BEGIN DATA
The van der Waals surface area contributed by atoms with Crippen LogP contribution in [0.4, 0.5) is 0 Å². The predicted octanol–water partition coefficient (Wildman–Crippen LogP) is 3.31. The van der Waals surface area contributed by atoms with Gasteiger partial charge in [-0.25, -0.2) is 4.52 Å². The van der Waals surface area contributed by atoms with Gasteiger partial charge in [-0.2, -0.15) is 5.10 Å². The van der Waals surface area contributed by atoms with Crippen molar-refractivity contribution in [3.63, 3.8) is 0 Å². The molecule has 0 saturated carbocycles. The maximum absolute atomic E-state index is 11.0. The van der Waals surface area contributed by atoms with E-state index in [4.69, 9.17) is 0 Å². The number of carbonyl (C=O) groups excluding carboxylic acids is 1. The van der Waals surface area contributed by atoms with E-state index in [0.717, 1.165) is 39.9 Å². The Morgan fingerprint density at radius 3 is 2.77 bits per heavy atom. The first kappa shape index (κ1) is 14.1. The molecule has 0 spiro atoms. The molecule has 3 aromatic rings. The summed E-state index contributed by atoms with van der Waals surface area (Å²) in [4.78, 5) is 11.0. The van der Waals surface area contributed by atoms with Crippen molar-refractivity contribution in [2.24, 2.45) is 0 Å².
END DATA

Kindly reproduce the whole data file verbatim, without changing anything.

The van der Waals surface area contributed by atoms with Crippen LogP contribution in [0.4, 0.5) is 0 Å². The predicted octanol–water partition coefficient (Wildman–Crippen LogP) is 3.31. The van der Waals surface area contributed by atoms with Gasteiger partial charge in [-0.25, -0.2) is 4.52 Å². The van der Waals surface area contributed by atoms with Gasteiger partial charge in [-0.2, -0.15) is 5.10 Å². The van der Waals surface area contributed by atoms with Crippen molar-refractivity contribution in [3.63, 3.8) is 0 Å². The molecule has 0 saturated carbocycles. The maximum absolute atomic E-state index is 11.0. The van der Waals surface area contributed by atoms with E-state index in [4.69, 9.17) is 0 Å². The number of carbonyl (C=O) groups excluding carboxylic acids is 1. The van der Waals surface area contributed by atoms with E-state index in [0.717, 1.165) is 39.9 Å². The Morgan fingerprint density at radius 3 is 2.77 bits per heavy atom. The first kappa shape index (κ1) is 14.1. The molecule has 0 spiro atoms. The molecule has 3 aromatic rings. The summed E-state index contributed by atoms with van der Waals surface area (Å²) in [4.78, 5) is 11.0. The van der Waals surface area contributed by atoms with Crippen molar-refractivity contribution in [2.24, 2.45) is 0 Å².